This post was produced for the Global Economic Symposium 2013 to accompany a session on “Can Religion Help Solve Global Problems?”
In 1999, during a hot spring week, as weeks usually are in Bahia, Brazil, Gildásia dos Santos e Santos began to live her last months on Earth – but she didn’t know that yet.
Mãe Gilda, as she was known, was a religious woman. She was a follower of a religion called Candomblé, which has African roots and is very common in her home state. She wore a big, beautiful white dress with colorful necklaces, as Candomblé women traditionally do.
Candomblé women in traditional white dresses. Image under Creative Commons license: CC BY-NC-ND 2.0. Source here.
In that hot spring week, a protestant newspaper called Folha Universal published a slanderous article. The headline read, “Charlatan Macumbeiros harm the pockets and the lives of clients” (Macumbeiro is a pejorative way of referring to followers of African religions in Brazil). Next to the headline, printed on the first page, was a photo of Mãe Gilda. When she saw it, she was shocked and felt so outraged that she had a heart attack and died a few months later.
Fortunately, justice was done. Her life and her story were not in vain: January 21st, the day she passed away, became Brazil’s National Day Against Religious Intolerance and has been celebrated since 2007.
Mãe Gilda’s story provides an example of how politics and religion can intertwine: the newspaper was sued in the judiciary, laws were created for the protection of religious freedom in the legislature, and Mãe Gilda’s day was sanctioned by the executive. In this case, politics helped religious believers. Can it work the other way around? In other words, can religion help both believers and nonbelievers?
Secular State versus Atheist State
Marina Silva is a politician in Brazil. She is well known for several reasons: as an environmentalist, a minister, a former rubber tapper, and a former presidential candidate. Also, she is Protestant.
Marina Silva. Image under Creative Commons license: CC BY 2.0. Source here.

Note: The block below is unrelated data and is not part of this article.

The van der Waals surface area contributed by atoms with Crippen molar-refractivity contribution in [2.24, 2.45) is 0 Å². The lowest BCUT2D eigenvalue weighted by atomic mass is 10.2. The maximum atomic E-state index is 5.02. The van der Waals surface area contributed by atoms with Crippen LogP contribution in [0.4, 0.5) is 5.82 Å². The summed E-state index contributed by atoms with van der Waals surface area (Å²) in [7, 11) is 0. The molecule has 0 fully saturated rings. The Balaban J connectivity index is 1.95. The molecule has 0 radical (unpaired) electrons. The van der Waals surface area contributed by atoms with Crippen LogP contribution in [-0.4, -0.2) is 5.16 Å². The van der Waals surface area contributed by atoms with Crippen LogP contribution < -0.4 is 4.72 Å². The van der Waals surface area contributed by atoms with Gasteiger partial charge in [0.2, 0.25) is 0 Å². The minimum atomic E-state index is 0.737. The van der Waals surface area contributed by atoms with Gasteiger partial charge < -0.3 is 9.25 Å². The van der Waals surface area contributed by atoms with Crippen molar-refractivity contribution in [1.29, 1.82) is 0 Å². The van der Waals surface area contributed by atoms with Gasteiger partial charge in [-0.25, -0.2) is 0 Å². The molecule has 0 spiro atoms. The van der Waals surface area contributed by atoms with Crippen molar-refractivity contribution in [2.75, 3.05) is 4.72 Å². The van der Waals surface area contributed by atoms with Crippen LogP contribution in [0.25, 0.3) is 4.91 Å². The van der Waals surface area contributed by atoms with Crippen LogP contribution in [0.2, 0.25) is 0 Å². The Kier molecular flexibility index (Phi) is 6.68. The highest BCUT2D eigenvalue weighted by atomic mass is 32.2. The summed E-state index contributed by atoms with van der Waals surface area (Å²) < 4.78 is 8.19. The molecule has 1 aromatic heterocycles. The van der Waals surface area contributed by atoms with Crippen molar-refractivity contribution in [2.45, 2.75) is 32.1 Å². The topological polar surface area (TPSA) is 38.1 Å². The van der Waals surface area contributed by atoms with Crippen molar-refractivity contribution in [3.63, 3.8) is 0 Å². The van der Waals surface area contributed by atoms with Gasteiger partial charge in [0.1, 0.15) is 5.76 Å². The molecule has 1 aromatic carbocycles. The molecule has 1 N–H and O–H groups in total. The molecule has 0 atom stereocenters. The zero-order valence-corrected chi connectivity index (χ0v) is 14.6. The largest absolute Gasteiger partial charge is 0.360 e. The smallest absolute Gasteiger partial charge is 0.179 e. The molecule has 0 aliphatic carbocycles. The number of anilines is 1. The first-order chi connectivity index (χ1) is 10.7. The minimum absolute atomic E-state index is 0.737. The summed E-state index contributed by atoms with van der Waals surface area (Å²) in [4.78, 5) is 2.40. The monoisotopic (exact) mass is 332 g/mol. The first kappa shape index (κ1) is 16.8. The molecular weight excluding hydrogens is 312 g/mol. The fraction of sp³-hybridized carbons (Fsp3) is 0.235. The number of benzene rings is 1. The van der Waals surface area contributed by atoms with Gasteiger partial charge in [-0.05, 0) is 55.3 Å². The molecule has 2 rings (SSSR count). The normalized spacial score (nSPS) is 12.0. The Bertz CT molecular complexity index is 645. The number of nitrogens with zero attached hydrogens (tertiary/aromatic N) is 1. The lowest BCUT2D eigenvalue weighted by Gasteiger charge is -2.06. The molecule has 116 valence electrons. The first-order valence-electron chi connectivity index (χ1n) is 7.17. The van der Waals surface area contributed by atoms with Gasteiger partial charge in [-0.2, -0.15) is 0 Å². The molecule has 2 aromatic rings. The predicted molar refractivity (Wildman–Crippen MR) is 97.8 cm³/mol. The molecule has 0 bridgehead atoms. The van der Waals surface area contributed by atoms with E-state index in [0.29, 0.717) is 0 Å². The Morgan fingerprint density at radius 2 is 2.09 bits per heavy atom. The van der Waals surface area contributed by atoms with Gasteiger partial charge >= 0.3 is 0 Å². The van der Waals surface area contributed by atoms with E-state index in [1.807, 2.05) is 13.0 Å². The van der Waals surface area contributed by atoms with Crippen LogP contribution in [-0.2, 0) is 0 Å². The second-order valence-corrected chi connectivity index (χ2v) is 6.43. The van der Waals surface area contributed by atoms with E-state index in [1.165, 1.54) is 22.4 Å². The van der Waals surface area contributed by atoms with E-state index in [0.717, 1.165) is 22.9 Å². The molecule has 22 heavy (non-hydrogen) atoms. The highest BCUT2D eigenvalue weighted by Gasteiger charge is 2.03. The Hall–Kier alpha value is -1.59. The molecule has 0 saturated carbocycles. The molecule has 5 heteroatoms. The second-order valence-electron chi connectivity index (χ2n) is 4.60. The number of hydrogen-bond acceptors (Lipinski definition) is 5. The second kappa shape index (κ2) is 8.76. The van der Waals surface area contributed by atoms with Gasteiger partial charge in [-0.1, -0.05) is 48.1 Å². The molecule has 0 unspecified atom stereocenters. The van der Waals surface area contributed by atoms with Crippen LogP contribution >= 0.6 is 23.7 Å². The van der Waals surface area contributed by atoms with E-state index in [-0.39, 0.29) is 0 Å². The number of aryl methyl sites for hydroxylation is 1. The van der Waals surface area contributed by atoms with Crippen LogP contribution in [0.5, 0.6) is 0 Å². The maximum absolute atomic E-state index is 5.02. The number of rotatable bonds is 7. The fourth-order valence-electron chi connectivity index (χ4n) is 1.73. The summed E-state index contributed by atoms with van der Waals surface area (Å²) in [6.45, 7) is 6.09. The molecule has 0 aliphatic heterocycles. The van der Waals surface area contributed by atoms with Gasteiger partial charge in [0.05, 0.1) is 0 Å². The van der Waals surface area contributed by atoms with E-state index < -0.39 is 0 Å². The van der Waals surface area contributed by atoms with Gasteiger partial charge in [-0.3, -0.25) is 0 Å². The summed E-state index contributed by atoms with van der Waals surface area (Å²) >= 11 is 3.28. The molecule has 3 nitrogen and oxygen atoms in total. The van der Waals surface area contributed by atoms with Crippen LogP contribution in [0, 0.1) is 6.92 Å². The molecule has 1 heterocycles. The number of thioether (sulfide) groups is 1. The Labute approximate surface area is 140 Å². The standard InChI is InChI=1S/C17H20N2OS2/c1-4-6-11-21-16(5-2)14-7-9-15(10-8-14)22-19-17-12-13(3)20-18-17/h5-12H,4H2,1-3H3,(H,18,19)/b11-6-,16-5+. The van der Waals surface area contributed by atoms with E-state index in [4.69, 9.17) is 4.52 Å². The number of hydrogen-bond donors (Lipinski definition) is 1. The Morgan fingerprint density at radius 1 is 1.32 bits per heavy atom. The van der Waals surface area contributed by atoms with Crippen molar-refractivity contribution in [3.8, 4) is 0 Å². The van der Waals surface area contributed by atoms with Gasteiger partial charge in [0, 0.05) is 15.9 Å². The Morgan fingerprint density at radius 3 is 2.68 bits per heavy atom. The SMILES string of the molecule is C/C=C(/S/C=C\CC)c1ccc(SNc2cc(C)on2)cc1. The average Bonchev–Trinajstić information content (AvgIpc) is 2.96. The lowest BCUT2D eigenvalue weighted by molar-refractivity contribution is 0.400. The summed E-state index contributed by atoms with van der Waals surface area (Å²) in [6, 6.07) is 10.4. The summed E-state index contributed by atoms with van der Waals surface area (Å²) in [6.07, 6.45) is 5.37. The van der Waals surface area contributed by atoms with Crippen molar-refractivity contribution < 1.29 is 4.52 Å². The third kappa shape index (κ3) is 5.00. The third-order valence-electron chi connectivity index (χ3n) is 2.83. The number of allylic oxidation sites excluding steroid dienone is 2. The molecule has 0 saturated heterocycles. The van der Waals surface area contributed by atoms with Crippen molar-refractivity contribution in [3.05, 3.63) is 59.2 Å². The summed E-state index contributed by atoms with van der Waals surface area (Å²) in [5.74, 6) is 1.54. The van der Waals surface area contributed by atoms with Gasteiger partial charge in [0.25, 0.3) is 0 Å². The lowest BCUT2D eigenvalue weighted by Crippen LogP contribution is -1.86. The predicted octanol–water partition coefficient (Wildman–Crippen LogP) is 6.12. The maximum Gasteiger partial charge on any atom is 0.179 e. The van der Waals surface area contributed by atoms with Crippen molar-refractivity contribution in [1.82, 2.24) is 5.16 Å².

During a debate, Marina talked about her opinion on religion, politics, and prejudice. “I never suffered prejudice when I was Catholic,” she said, “but I do suffer because I’m Protestant. . . . Once, during a debate, someone looked at me and said, ‘I thought you were so intelligent, but now I see . . . you’re Protestant.’”
As a politician with a religion, Marina celebrates the secular state and reminds us how religion helps believers and nonbelievers alike:
A secular state cannot be confused with an atheist state. The secular state is here to defend the right of those who believe and those who do not believe. The construction of a secular state is a construction of the Reformation.
It’s a shame that people have forgotten that. It was the Reformation that introduced the idea of the secular state, because at one time there was an official church sanctioned by the state, and that was a significant factor in causing the Reformation.
Coincidentally, both Marina and the newspaper Folha Universal represent a Protestant viewpoint. But, clearly, they don’t express it in the same way. Marina celebrates the diversity of religions in Brazil and defends those who do not believe: “Brazil does not have an official religion. And that’s good for believers and nonbelievers. It ensures both the rights and freedom of believers and those who do not believe.”
As clichéd as it may sound, talk about religion in the twenty-first century is still necessary. Most people believe in something bigger than themselves; nevertheless, they still fight against each other in the name of (their) God.
Are politicians who are religious good for a country? How can the religious syncretism in Brazil be used for common good? Does the fact that there are varied beliefs in Brazil make it easier or more difficult to promote interreligious cooperation?
Questions like these are why the Global Economic Symposium 2013 brings this important topic to the table, asking: can religion help solve global problems? I will be blogging about this topic, and I’ll try to answer these questions using my perspective as a Brazilian and a believer. For now, I leave you with two more questions: do you think that God’s law often becomes the law of the land? If so, is this a good thing or a bad thing?